It is not disputed that the property description contained in the original patent is “all of Section 13 lying south of Saline Lake and Saline Bayou in Section 13, T4N, R4R, Avoyelles Parish – 606 acres.” The district court noted there is no express mention of any island either in the original transfer from patent or through each of the successive deeds of transfer prior to Saline's acquisition. There also was no mention of Horse Island on the General Land Office (GLO) map.
The district court found the defect in the chain of title pertinent to these proceedings commences with the deed to the Red River Atchafalaya Levee Board. That description describes the properties as “all South of Saline Lake and Saline Bayou in Section 13, T4N, R4R, North of Red River District – 606.64 acres.” Again, the description makes no mention of any island and clearly describes land situated all south of Saline Lake and Saline Bayou.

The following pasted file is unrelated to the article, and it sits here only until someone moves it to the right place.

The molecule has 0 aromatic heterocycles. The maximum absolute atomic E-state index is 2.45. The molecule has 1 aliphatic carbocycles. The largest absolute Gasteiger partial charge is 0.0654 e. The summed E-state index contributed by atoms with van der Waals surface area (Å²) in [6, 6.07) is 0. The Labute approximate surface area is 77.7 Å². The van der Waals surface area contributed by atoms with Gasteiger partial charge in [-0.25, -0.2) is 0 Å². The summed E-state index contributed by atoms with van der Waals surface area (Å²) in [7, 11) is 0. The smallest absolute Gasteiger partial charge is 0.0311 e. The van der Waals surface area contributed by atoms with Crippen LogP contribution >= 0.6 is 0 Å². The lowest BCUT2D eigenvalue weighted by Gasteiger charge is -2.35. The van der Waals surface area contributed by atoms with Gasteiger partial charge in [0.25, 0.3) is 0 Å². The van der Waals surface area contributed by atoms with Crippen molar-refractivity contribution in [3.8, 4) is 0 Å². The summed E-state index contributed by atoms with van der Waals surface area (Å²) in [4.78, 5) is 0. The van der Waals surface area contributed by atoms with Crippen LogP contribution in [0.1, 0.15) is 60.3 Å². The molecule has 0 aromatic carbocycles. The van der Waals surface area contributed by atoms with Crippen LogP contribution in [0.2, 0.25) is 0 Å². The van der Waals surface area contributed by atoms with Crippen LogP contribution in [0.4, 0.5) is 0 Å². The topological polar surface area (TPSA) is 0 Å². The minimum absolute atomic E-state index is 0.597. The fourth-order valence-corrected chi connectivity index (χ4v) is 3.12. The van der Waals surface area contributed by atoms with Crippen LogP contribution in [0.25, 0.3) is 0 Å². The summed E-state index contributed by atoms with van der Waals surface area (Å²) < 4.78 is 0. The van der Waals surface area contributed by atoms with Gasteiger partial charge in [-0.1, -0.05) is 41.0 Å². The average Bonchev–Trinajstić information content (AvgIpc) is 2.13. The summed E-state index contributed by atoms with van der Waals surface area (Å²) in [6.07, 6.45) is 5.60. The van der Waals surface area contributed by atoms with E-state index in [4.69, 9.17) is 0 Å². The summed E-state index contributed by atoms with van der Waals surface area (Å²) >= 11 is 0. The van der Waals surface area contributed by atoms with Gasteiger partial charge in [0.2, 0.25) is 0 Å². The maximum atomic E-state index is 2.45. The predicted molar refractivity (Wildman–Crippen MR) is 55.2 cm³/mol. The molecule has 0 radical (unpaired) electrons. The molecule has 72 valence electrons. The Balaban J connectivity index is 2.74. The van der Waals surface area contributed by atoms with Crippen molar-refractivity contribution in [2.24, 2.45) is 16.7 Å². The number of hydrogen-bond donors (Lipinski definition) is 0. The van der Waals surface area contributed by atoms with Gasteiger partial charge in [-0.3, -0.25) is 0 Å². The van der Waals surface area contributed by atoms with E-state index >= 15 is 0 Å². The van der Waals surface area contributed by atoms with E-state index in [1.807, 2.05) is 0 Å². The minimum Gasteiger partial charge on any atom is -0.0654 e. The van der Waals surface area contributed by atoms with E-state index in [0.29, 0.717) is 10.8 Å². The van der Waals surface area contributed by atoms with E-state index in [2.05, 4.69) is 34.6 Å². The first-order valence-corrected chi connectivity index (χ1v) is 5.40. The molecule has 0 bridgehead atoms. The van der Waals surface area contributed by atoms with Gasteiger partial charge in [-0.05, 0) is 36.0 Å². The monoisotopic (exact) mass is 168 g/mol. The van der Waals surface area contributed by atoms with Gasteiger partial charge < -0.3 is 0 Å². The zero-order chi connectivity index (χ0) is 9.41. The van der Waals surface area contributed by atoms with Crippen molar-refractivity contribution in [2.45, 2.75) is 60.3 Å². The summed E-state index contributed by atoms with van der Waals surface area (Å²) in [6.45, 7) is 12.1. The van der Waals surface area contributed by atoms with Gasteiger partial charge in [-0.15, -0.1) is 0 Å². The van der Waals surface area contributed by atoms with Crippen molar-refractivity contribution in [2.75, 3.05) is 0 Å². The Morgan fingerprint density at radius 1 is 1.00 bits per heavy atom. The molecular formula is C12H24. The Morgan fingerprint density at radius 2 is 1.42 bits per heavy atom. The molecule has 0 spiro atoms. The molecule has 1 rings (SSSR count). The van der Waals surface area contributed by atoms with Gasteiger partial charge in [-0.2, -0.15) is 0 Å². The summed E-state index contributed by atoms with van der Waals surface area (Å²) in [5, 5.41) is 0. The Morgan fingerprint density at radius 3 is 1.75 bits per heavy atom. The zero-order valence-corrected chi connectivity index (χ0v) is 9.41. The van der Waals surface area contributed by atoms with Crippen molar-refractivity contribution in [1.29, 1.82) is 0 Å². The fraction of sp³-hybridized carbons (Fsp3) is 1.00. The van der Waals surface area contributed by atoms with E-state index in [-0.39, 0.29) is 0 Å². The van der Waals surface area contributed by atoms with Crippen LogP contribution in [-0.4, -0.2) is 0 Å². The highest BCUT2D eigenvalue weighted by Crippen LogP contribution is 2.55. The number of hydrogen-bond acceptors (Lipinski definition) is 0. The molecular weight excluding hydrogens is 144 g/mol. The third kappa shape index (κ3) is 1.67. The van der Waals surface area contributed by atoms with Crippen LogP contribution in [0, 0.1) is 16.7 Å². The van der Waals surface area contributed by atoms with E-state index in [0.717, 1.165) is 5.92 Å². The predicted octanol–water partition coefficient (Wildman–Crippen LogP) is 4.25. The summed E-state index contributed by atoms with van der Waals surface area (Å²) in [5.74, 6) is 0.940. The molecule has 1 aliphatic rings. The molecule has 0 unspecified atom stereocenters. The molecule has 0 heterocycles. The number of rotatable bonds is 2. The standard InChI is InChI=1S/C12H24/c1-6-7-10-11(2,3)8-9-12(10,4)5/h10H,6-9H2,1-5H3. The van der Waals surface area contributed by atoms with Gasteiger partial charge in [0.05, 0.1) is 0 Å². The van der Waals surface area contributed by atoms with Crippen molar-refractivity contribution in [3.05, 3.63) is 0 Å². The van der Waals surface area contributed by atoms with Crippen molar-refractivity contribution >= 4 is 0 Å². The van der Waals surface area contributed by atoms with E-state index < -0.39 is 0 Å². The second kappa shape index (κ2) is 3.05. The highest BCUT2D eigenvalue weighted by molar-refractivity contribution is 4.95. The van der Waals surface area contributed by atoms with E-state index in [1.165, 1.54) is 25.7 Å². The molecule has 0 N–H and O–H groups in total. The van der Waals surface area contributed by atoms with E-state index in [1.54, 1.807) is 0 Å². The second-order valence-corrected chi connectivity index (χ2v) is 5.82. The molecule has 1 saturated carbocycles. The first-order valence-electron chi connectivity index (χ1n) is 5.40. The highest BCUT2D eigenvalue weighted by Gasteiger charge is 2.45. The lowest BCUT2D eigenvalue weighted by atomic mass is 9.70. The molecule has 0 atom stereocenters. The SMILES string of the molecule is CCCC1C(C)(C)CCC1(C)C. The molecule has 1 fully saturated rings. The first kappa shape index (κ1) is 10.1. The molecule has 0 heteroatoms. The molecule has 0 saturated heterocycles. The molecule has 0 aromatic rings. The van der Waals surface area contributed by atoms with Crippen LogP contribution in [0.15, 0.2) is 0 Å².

Initially, Saline contends the district court erred in not giving appropriate effect to the GLO map produced at trial. Specifically, Saline asserts an A-B meander line drawn on the map was sufficient to constitute a boundary, which would indicate Horse Island should have been included in the sale to Saline. The district court discussed the GLO map in its written reasons for judgment and determined the natural boundaries of Saline Lake and Saline Bayou control rather than a meander line drawn on the map. In its reasons, the district court found probative the testimony of Cheston Hill, a Section Manager at the State Land Office, who discussed the A-B meander line on the GLO map, and explained the significance as follows:
Q. Are you aware that the only points that they have actually surveyed on the GLO map were along the eastern boundary of section 13 and the northern boundary when it comes to the water?
A. That's right. They only traversed – I mean they did not traverse the waterbody inside of Section 13.